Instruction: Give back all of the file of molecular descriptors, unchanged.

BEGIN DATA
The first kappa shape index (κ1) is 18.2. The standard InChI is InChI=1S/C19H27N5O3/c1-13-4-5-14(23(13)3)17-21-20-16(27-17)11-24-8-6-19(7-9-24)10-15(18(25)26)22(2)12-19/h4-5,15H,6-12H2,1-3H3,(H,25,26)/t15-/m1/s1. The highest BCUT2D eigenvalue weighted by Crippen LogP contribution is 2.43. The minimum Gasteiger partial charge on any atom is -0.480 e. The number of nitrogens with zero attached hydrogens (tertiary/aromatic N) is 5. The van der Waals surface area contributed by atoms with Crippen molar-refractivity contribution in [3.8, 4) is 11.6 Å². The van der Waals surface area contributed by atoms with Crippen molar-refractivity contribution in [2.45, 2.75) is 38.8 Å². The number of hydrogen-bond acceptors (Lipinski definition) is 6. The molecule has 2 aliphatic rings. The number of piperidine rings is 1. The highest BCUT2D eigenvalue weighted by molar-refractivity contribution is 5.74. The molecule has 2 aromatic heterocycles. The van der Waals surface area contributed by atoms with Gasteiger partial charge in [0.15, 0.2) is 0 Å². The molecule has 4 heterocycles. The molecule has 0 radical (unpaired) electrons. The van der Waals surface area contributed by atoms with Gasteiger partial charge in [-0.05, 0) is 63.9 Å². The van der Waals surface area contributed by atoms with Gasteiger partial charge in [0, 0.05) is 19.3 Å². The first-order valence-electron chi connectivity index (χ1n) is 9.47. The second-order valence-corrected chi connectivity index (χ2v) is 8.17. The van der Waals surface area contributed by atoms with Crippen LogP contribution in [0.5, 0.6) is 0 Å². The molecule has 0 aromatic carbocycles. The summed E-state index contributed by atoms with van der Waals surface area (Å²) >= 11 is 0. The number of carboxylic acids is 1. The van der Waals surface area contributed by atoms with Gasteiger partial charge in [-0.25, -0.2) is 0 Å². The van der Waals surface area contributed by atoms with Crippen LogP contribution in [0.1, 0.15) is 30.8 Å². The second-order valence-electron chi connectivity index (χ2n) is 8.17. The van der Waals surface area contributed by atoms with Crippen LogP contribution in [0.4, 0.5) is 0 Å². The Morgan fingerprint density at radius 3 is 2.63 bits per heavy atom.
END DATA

The first kappa shape index (κ1) is 18.2. The standard InChI is InChI=1S/C19H27N5O3/c1-13-4-5-14(23(13)3)17-21-20-16(27-17)11-24-8-6-19(7-9-24)10-15(18(25)26)22(2)12-19/h4-5,15H,6-12H2,1-3H3,(H,25,26)/t15-/m1/s1. The highest BCUT2D eigenvalue weighted by Crippen LogP contribution is 2.43. The minimum Gasteiger partial charge on any atom is -0.480 e. The number of nitrogens with zero attached hydrogens (tertiary/aromatic N) is 5. The van der Waals surface area contributed by atoms with Crippen molar-refractivity contribution in [3.8, 4) is 11.6 Å². The van der Waals surface area contributed by atoms with Crippen molar-refractivity contribution in [2.45, 2.75) is 38.8 Å². The number of hydrogen-bond acceptors (Lipinski definition) is 6. The molecule has 2 aliphatic rings. The number of piperidine rings is 1. The highest BCUT2D eigenvalue weighted by molar-refractivity contribution is 5.74. The molecule has 2 aromatic heterocycles. The van der Waals surface area contributed by atoms with Gasteiger partial charge in [0.15, 0.2) is 0 Å². The molecule has 4 heterocycles. The molecule has 0 radical (unpaired) electrons. The van der Waals surface area contributed by atoms with Gasteiger partial charge in [-0.05, 0) is 63.9 Å². The van der Waals surface area contributed by atoms with Gasteiger partial charge in [0, 0.05) is 19.3 Å². The first-order valence-electron chi connectivity index (χ1n) is 9.47. The second-order valence-corrected chi connectivity index (χ2v) is 8.17. The van der Waals surface area contributed by atoms with Crippen LogP contribution in [0.5, 0.6) is 0 Å². The molecule has 0 aromatic carbocycles. The summed E-state index contributed by atoms with van der Waals surface area (Å²) >= 11 is 0. The number of carboxylic acids is 1. The van der Waals surface area contributed by atoms with Gasteiger partial charge in [-0.25, -0.2) is 0 Å². The van der Waals surface area contributed by atoms with Crippen LogP contribution in [0.1, 0.15) is 30.8 Å². The second-order valence-electron chi connectivity index (χ2n) is 8.17. The van der Waals surface area contributed by atoms with Crippen LogP contribution in [0.4, 0.5) is 0 Å². The Morgan fingerprint density at radius 3 is 2.63 bits per heavy atom.